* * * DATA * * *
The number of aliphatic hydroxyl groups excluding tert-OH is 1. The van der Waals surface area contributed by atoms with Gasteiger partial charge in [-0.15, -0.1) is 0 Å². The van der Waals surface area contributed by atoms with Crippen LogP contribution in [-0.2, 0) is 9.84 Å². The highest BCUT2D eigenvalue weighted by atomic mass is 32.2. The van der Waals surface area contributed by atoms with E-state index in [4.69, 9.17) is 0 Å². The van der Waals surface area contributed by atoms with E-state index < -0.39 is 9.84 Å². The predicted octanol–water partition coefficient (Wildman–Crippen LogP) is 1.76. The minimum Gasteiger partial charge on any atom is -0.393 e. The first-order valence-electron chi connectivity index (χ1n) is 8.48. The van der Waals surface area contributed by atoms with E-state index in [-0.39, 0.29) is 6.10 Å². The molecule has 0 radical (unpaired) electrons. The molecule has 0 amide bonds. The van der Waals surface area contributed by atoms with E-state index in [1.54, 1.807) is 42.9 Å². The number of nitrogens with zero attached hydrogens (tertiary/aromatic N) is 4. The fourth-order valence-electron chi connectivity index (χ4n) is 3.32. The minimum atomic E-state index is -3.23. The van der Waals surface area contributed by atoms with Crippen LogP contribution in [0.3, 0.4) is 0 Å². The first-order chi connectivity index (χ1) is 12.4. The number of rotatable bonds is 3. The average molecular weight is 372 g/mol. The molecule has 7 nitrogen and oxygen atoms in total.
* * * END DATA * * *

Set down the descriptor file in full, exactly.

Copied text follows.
The number of aliphatic hydroxyl groups excluding tert-OH is 1. The van der Waals surface area contributed by atoms with Gasteiger partial charge in [-0.15, -0.1) is 0 Å². The van der Waals surface area contributed by atoms with Crippen LogP contribution in [-0.2, 0) is 9.84 Å². The highest BCUT2D eigenvalue weighted by atomic mass is 32.2. The van der Waals surface area contributed by atoms with E-state index in [4.69, 9.17) is 0 Å². The van der Waals surface area contributed by atoms with E-state index < -0.39 is 9.84 Å². The predicted octanol–water partition coefficient (Wildman–Crippen LogP) is 1.76. The minimum Gasteiger partial charge on any atom is -0.393 e. The first-order valence-electron chi connectivity index (χ1n) is 8.48. The van der Waals surface area contributed by atoms with E-state index in [-0.39, 0.29) is 6.10 Å². The molecule has 0 radical (unpaired) electrons. The molecule has 0 amide bonds. The van der Waals surface area contributed by atoms with E-state index in [1.54, 1.807) is 42.9 Å². The number of nitrogens with zero attached hydrogens (tertiary/aromatic N) is 4. The fourth-order valence-electron chi connectivity index (χ4n) is 3.32. The minimum atomic E-state index is -3.23. The van der Waals surface area contributed by atoms with Crippen LogP contribution in [0.3, 0.4) is 0 Å². The first-order chi connectivity index (χ1) is 12.4. The number of rotatable bonds is 3. The average molecular weight is 372 g/mol. The molecule has 7 nitrogen and oxygen atoms in total.